To validate the RNA-seq results, we randomly selected six DEGs for qRT-PCR assays. Among the DEGs, two were upregulated in L6vsL0, S6vsS0 and T6vsT0 (Fig. 5). All six DEGs in the qRT-PCR assays were essentially consistent with their transcript abundance changes identified by RNA-seq, suggesting the transcriptome data were reliable. Although the fold change of TraesCS4B02G211700 according to qRT-PCR was lower than that in RNA-seq data, TraesCS4B02G211700 was upregulated in both the qRT-PCR and RNA-seq data.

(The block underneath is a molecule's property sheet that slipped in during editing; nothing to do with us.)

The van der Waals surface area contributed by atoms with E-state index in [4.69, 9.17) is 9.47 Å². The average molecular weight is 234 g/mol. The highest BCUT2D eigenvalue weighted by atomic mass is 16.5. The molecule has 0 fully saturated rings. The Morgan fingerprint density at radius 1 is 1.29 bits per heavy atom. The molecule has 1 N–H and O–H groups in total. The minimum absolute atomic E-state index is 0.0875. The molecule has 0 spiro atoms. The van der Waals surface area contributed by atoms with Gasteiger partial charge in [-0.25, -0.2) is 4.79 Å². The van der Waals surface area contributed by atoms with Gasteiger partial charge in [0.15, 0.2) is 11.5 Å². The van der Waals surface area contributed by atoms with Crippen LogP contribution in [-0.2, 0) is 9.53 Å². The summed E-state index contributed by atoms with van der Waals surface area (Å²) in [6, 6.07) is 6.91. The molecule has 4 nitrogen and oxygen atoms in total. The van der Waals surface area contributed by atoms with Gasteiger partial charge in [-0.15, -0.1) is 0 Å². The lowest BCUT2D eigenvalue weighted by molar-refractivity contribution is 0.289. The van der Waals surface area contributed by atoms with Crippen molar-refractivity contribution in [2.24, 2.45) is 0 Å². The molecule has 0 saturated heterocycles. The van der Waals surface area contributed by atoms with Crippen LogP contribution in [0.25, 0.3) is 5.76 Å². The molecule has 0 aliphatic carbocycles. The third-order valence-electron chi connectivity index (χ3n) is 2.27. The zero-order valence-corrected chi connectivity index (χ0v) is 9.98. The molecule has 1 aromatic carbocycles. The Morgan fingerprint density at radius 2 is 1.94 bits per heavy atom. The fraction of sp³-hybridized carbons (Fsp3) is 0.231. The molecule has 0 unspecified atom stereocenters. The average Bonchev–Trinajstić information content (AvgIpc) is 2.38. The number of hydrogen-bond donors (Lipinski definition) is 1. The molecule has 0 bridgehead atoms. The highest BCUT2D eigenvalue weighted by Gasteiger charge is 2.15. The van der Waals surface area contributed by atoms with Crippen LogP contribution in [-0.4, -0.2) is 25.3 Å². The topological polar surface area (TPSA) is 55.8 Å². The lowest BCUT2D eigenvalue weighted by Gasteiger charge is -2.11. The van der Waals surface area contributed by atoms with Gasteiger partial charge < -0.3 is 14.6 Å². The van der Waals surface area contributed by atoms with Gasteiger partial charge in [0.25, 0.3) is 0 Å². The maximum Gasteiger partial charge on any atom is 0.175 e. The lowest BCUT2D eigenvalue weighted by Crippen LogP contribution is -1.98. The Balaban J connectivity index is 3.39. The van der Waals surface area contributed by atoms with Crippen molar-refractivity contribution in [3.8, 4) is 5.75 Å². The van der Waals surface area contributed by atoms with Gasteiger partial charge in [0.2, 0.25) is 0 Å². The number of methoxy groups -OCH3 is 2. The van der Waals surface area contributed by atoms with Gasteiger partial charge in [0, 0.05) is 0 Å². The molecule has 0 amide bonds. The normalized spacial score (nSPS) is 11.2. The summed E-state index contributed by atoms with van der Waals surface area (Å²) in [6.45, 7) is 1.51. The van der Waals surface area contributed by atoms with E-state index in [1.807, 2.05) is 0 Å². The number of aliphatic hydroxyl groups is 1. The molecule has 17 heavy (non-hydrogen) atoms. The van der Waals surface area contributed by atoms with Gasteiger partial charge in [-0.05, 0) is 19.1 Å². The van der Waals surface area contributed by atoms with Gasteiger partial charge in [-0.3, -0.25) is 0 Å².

Extensive studies have shown that DA-6 can be applied at different stages and can affect various aspects of plants [1,2,3]. However, the mechanism of wheat at the grain-filling stage in response to DA-6 is still unknown. In this study, spraying DA-6 one week after anthesis was used to study the effects of DA-6 on grain filling. DA-6 treatments at the V3 stage affect many aspects of corn and soybean seedlings, such as increasing plant height and leaf area, improving the root-to-shoot ratio, and enhancing photosynthesis . Therefore, spraying DA-6 before anthesis or at the seedling stage might affect several different aspects (such as plant height, flowering and seed number per spike) in addition to grain weight. Moreover, the optimal dose of DA-6 at the seedling stage might be lower than that in this study because the biomass per square metre at the seedling stage was far less than that at anthesis. Grain weight is one of the components that determines wheat grain yield. The spike number per hectare and seed number per spike were similar among C0, C2, C4, and C6. Therefore, only seed weight determined grain yield in this study. From the perspective of grain yield, the optimal stage for spraying DA-6 needs further study.